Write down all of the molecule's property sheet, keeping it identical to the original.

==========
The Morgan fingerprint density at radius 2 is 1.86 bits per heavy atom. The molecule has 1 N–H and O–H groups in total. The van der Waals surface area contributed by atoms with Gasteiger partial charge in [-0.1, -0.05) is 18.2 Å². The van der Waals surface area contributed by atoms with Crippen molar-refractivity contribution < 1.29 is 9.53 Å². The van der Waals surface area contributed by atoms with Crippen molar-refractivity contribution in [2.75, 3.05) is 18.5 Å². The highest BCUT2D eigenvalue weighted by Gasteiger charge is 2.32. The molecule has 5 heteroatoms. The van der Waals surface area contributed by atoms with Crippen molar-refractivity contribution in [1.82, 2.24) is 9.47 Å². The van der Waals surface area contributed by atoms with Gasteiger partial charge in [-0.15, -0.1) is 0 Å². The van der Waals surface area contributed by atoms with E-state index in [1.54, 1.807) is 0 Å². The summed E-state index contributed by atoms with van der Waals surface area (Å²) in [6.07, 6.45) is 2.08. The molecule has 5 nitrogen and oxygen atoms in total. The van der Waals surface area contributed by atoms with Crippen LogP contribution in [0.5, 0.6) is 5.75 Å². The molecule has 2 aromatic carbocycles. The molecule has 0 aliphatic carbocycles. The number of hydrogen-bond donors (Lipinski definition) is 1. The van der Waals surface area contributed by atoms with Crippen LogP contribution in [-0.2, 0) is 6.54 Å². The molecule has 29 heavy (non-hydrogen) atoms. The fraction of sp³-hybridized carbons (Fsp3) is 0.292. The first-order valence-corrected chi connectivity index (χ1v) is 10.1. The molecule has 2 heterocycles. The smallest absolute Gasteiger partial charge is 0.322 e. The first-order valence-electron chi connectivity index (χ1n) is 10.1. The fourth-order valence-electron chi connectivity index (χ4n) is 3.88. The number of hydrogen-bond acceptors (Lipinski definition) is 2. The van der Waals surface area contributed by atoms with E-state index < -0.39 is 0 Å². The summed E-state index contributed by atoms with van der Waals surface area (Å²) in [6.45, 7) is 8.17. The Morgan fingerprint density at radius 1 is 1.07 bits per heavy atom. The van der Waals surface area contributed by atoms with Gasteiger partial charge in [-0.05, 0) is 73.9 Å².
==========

The Morgan fingerprint density at radius 2 is 1.86 bits per heavy atom. The molecule has 1 N–H and O–H groups in total. The van der Waals surface area contributed by atoms with Gasteiger partial charge in [-0.1, -0.05) is 18.2 Å². The van der Waals surface area contributed by atoms with Crippen molar-refractivity contribution < 1.29 is 9.53 Å². The van der Waals surface area contributed by atoms with Crippen molar-refractivity contribution in [2.75, 3.05) is 18.5 Å². The highest BCUT2D eigenvalue weighted by Gasteiger charge is 2.32. The molecule has 5 heteroatoms. The van der Waals surface area contributed by atoms with Crippen molar-refractivity contribution in [1.82, 2.24) is 9.47 Å². The van der Waals surface area contributed by atoms with Gasteiger partial charge in [-0.15, -0.1) is 0 Å². The van der Waals surface area contributed by atoms with E-state index in [1.54, 1.807) is 0 Å². The summed E-state index contributed by atoms with van der Waals surface area (Å²) in [6.07, 6.45) is 2.08. The molecule has 5 nitrogen and oxygen atoms in total. The van der Waals surface area contributed by atoms with Crippen LogP contribution in [0.5, 0.6) is 5.75 Å². The molecule has 2 aromatic carbocycles. The molecule has 0 aliphatic carbocycles. The number of hydrogen-bond donors (Lipinski definition) is 1. The van der Waals surface area contributed by atoms with Crippen LogP contribution in [-0.2, 0) is 6.54 Å². The molecule has 29 heavy (non-hydrogen) atoms. The fraction of sp³-hybridized carbons (Fsp3) is 0.292. The first-order valence-corrected chi connectivity index (χ1v) is 10.1. The molecule has 2 heterocycles. The smallest absolute Gasteiger partial charge is 0.322 e. The first-order valence-electron chi connectivity index (χ1n) is 10.1. The fourth-order valence-electron chi connectivity index (χ4n) is 3.88. The number of hydrogen-bond acceptors (Lipinski definition) is 2. The van der Waals surface area contributed by atoms with E-state index < -0.39 is 0 Å². The summed E-state index contributed by atoms with van der Waals surface area (Å²) in [6.45, 7) is 8.17. The Morgan fingerprint density at radius 1 is 1.07 bits per heavy atom. The van der Waals surface area contributed by atoms with Gasteiger partial charge in [-0.05, 0) is 73.9 Å².